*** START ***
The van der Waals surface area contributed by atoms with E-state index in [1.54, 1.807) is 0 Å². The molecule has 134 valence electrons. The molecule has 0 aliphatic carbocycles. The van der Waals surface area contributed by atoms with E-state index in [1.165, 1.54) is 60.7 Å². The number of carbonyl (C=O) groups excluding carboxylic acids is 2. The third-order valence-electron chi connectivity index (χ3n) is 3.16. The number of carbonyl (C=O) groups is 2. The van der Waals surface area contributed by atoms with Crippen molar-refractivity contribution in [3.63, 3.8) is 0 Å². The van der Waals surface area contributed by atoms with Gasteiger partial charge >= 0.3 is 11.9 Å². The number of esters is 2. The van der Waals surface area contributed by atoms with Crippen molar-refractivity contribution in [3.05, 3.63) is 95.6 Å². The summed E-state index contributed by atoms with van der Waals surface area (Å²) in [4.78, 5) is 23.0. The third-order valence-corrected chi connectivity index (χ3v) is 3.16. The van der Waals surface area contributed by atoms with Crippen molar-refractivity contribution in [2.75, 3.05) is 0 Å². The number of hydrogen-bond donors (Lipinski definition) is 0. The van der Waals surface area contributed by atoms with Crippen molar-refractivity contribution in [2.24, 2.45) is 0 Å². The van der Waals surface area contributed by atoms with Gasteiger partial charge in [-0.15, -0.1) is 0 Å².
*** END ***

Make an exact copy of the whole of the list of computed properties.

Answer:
The van der Waals surface area contributed by atoms with E-state index in [1.54, 1.807) is 0 Å². The molecule has 134 valence electrons. The molecule has 0 aliphatic carbocycles. The van der Waals surface area contributed by atoms with E-state index in [1.165, 1.54) is 60.7 Å². The number of carbonyl (C=O) groups excluding carboxylic acids is 2. The third-order valence-electron chi connectivity index (χ3n) is 3.16. The number of carbonyl (C=O) groups is 2. The van der Waals surface area contributed by atoms with Crippen molar-refractivity contribution in [3.63, 3.8) is 0 Å². The van der Waals surface area contributed by atoms with Gasteiger partial charge >= 0.3 is 11.9 Å². The number of esters is 2. The van der Waals surface area contributed by atoms with Crippen molar-refractivity contribution in [3.05, 3.63) is 95.6 Å². The summed E-state index contributed by atoms with van der Waals surface area (Å²) in [4.78, 5) is 23.0. The third-order valence-corrected chi connectivity index (χ3v) is 3.16. The van der Waals surface area contributed by atoms with Crippen molar-refractivity contribution in [2.75, 3.05) is 0 Å². The number of hydrogen-bond donors (Lipinski definition) is 0. The van der Waals surface area contributed by atoms with Crippen molar-refractivity contribution in [2.24, 2.45) is 0 Å². The van der Waals surface area contributed by atoms with Gasteiger partial charge in [-0.15, -0.1) is 0 Å².